Bluets by Maggie Nelson

This book was so compelling I threw out my whole newsletter so I could write about it instead (& it will be waiting for you in your inbox tomorrow morning.) it’s poetry & memoir & philosophy all in one, all about the color blue, and about a lot more than that.

“Sometimes I worry that if I am not moved by a blue thing, I may be completely despaired, or dead. At times I fake my enthusiasm. At others, I feel I am incapable of communicating the depth of it.”
Rating: 10/10

I’ll Tell You In Person by Chloe Caldwell

Started reading this at 8 last night and came up for air, disoriented, 5 hours later. It’s a series of personal essays that make you wonder why you ever denounced the person essay. Maybe Chloe’s the only one who should really be writing them. She talks about friendships & small mistakes & big mistakes & the general chaos of being in your 20s.

It’s been a while since I read something and had to sit there for a few minutes and just feel it, but her essay The Music & The Boys was Striking. Anyways, I liked this book, can you tell?
Rating: 9/10

Ghachar Ghochar by Vivek Shanbhag

Read this whole book last night to procrastinate reading for book club (lol) & I LOVED it. The New York Times wrote a great piece on it last year that is worth the read, but basically, it’s redefined what The Great Indian Novel means, and it’s one of the first books in its language (bhasha) to be translated into English. It’s written very tightly, the story of an entire family in just 117 pages. And it is captivating.

“Language communicates in terms of what is already known; it chokes up when asked to deal with entirely unprecedented.”

Rating: 10/10

Look Alive Out There by Sloane Crosley

I know I’ve already talked a little on here about the ways I Was Told There’d Be Cake (Crosley’s first book) changed my life, but it really did. I read the whole thing in an afternoon, looking up and around after each one, shocked that you could write like this and actually publish it. Was Sloane Crosley pulling the wool over our collective eyes? Alas, she wasn’t. She’d just served to crack the door a little wider to a genre that is now fully saturated, the humorous and relatable, poignant but winking, personal essay.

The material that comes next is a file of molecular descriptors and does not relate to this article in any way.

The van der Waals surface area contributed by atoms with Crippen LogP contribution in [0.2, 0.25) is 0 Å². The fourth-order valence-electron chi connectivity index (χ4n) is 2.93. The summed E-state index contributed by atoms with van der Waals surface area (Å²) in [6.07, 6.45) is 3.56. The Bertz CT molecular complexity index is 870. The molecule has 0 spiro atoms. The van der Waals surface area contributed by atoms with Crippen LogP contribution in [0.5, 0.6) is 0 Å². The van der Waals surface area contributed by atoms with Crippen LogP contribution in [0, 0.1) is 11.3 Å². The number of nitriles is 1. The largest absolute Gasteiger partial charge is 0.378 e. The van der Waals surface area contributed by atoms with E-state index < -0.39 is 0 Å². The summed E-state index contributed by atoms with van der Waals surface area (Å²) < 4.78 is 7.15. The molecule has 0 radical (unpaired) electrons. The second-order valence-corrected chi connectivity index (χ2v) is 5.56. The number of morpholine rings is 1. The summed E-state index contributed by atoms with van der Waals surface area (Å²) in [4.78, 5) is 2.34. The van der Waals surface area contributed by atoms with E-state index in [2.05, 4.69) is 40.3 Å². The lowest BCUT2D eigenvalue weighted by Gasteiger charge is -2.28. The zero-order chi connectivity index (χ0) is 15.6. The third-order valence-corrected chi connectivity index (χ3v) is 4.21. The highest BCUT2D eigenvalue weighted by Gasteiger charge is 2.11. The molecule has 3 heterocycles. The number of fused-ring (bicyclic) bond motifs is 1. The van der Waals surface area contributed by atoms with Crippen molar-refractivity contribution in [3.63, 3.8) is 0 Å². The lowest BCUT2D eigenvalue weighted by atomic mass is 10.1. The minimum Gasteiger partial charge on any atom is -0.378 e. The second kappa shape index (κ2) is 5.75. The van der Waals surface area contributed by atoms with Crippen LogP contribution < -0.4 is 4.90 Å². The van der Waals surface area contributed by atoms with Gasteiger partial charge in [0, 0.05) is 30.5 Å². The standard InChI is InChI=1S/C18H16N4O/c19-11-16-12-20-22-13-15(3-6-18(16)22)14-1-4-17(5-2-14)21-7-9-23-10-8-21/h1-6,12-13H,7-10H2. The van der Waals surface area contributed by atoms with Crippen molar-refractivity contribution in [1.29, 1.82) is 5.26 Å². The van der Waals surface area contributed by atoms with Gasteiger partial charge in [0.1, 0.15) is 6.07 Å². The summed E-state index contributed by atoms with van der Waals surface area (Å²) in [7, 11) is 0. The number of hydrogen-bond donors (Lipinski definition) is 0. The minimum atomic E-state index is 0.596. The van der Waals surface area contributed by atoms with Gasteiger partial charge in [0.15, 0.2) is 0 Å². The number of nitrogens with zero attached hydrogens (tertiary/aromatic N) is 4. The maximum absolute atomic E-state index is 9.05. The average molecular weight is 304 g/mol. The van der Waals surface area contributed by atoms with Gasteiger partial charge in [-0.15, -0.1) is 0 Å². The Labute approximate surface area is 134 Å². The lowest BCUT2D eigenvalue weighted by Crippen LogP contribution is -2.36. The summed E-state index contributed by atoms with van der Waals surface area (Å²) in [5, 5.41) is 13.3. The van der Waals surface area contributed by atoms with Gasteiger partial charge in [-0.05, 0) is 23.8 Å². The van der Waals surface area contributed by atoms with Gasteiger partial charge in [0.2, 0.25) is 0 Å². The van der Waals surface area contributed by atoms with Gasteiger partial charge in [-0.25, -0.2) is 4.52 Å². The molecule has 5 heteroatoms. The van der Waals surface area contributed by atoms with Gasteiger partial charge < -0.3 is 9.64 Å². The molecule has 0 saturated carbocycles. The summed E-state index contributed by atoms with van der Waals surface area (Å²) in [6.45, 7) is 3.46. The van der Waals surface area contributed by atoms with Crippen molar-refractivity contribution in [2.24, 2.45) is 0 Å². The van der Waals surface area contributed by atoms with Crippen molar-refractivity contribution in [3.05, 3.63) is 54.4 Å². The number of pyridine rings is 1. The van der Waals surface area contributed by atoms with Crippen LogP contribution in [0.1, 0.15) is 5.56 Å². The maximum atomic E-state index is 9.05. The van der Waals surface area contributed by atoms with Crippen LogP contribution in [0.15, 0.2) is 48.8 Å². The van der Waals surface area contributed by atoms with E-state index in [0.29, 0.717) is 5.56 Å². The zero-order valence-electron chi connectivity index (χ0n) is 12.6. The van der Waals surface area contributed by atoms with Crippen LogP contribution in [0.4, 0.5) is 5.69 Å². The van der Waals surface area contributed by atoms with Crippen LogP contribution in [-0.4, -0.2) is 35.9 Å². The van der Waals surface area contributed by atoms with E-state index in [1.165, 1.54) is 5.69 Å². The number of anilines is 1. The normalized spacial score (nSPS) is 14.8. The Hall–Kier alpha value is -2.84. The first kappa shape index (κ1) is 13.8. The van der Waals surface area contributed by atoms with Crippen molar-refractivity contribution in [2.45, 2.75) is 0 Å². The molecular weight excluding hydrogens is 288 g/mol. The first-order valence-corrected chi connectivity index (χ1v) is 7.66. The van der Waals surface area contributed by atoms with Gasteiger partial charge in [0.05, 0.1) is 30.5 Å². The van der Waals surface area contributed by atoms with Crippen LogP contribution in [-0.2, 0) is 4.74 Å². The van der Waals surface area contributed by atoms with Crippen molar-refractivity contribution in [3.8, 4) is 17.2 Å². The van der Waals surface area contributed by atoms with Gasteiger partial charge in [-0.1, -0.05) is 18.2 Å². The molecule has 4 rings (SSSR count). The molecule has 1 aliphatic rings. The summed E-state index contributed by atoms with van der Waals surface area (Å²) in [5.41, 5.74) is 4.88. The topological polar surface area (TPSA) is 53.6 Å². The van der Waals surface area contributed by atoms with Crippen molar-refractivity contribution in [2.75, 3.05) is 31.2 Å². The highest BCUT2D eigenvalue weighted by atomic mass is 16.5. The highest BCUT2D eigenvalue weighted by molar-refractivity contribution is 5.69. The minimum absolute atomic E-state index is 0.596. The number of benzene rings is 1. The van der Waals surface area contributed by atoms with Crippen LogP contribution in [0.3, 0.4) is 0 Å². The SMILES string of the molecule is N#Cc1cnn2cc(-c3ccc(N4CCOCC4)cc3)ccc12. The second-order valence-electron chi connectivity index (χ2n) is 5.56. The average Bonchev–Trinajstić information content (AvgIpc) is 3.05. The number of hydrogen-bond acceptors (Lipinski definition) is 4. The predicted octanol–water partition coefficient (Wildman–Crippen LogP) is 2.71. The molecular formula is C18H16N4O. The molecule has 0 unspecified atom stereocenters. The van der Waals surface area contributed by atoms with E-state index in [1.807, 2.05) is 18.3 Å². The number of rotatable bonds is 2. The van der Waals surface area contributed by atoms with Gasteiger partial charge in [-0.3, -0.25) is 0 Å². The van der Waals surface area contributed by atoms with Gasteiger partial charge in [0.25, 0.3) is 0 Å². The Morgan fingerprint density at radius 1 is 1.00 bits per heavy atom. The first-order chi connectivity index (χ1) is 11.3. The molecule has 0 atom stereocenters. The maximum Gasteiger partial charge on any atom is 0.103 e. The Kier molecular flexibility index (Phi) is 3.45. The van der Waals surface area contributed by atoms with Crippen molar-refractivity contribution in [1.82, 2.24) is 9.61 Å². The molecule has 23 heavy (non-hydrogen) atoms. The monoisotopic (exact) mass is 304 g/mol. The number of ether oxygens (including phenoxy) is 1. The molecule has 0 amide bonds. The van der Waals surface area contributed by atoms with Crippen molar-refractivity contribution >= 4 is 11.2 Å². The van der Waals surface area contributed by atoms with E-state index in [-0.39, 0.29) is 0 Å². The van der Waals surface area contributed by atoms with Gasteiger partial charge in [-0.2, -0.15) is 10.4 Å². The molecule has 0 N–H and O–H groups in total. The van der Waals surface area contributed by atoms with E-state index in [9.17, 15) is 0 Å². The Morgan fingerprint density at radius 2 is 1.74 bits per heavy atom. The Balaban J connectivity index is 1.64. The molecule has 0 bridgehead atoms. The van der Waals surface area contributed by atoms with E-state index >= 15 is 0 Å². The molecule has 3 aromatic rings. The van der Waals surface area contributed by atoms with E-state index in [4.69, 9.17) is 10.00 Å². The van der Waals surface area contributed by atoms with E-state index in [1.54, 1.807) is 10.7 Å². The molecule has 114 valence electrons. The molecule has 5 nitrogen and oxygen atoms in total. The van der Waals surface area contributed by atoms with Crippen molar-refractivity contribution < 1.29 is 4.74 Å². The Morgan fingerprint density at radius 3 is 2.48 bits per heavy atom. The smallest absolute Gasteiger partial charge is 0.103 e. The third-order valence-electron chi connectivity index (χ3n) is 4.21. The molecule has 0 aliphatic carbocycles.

I liked these. A few of them were really incredible, and one I got halfway through and skipped to the end. This collection is written more confidently, less set-ups for jokes, more authentic story-telling.

“Anything for a change of scenery, anything for no distractions. Anything for the ideal conditions. We become increasingly particular about our conditions until part of us can’t help but think of all the work we’d get done if only we were buried alive.”

Rating: 8/10

Heating & Cooling by Beth Ann Fennelly

The best books, to me, are genre-benders. Too autobiographical to be considered straight fiction, too poetic to be completely factual. Pushing into essay, memoir, and poetry all at once. On those counts, this book is pretty much perfect. It’s charming and funny but barbed, likely to get caught in your brain for the foreseeable future. I very much recommend.

Rating: 10/10

Back Talk by Danielle Lazarin

Short stories about women they don’t hate themselves. It’s sort of reminiscent of Barbara the Slut, if you’ve read that, but I think she does an even better job creating redeemable characters and situations almost instantly. Very fun to read.

“The way the women are together is its own foreign country; they move around each other like extensions of a single body, their voices and laughter entangled.”

Rating: 8/10